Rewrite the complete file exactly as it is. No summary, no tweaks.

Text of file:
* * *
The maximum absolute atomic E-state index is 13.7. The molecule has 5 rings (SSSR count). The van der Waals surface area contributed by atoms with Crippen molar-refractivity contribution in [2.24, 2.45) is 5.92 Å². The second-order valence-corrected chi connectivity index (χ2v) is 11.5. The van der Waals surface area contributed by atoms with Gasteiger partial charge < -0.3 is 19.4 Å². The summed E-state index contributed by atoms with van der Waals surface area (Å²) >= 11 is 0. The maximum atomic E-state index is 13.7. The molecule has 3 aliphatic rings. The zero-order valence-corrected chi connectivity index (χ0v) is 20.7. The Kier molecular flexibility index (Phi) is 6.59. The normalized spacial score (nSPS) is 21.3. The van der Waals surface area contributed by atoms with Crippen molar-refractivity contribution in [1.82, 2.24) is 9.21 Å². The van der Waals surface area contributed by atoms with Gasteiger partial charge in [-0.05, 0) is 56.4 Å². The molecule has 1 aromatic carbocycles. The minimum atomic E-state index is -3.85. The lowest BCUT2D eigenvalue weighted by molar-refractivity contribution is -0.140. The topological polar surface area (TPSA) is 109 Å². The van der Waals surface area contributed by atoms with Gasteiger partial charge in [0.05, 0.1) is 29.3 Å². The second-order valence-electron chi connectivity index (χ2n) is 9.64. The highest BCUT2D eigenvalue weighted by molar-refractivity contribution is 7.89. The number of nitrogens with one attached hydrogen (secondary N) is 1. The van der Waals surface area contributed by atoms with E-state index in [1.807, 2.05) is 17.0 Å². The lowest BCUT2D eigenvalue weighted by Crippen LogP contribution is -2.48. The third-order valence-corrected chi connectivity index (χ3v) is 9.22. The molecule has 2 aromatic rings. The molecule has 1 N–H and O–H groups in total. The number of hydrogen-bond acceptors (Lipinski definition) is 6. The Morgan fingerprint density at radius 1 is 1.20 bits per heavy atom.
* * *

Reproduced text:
The maximum absolute atomic E-state index is 13.7. The molecule has 5 rings (SSSR count). The van der Waals surface area contributed by atoms with Crippen molar-refractivity contribution in [2.24, 2.45) is 5.92 Å². The second-order valence-corrected chi connectivity index (χ2v) is 11.5. The van der Waals surface area contributed by atoms with Gasteiger partial charge < -0.3 is 19.4 Å². The summed E-state index contributed by atoms with van der Waals surface area (Å²) >= 11 is 0. The maximum atomic E-state index is 13.7. The molecule has 3 aliphatic rings. The zero-order valence-corrected chi connectivity index (χ0v) is 20.7. The Kier molecular flexibility index (Phi) is 6.59. The normalized spacial score (nSPS) is 21.3. The van der Waals surface area contributed by atoms with Crippen molar-refractivity contribution in [1.82, 2.24) is 9.21 Å². The van der Waals surface area contributed by atoms with Gasteiger partial charge in [-0.05, 0) is 56.4 Å². The molecule has 1 aromatic carbocycles. The minimum atomic E-state index is -3.85. The lowest BCUT2D eigenvalue weighted by molar-refractivity contribution is -0.140. The topological polar surface area (TPSA) is 109 Å². The van der Waals surface area contributed by atoms with Gasteiger partial charge in [0.05, 0.1) is 29.3 Å². The second-order valence-electron chi connectivity index (χ2n) is 9.64. The highest BCUT2D eigenvalue weighted by molar-refractivity contribution is 7.89. The number of nitrogens with one attached hydrogen (secondary N) is 1. The van der Waals surface area contributed by atoms with E-state index in [1.807, 2.05) is 17.0 Å². The lowest BCUT2D eigenvalue weighted by Crippen LogP contribution is -2.48. The third-order valence-corrected chi connectivity index (χ3v) is 9.22. The molecule has 2 aromatic rings. The molecule has 1 N–H and O–H groups in total. The number of hydrogen-bond acceptors (Lipinski definition) is 6. The Morgan fingerprint density at radius 1 is 1.20 bits per heavy atom.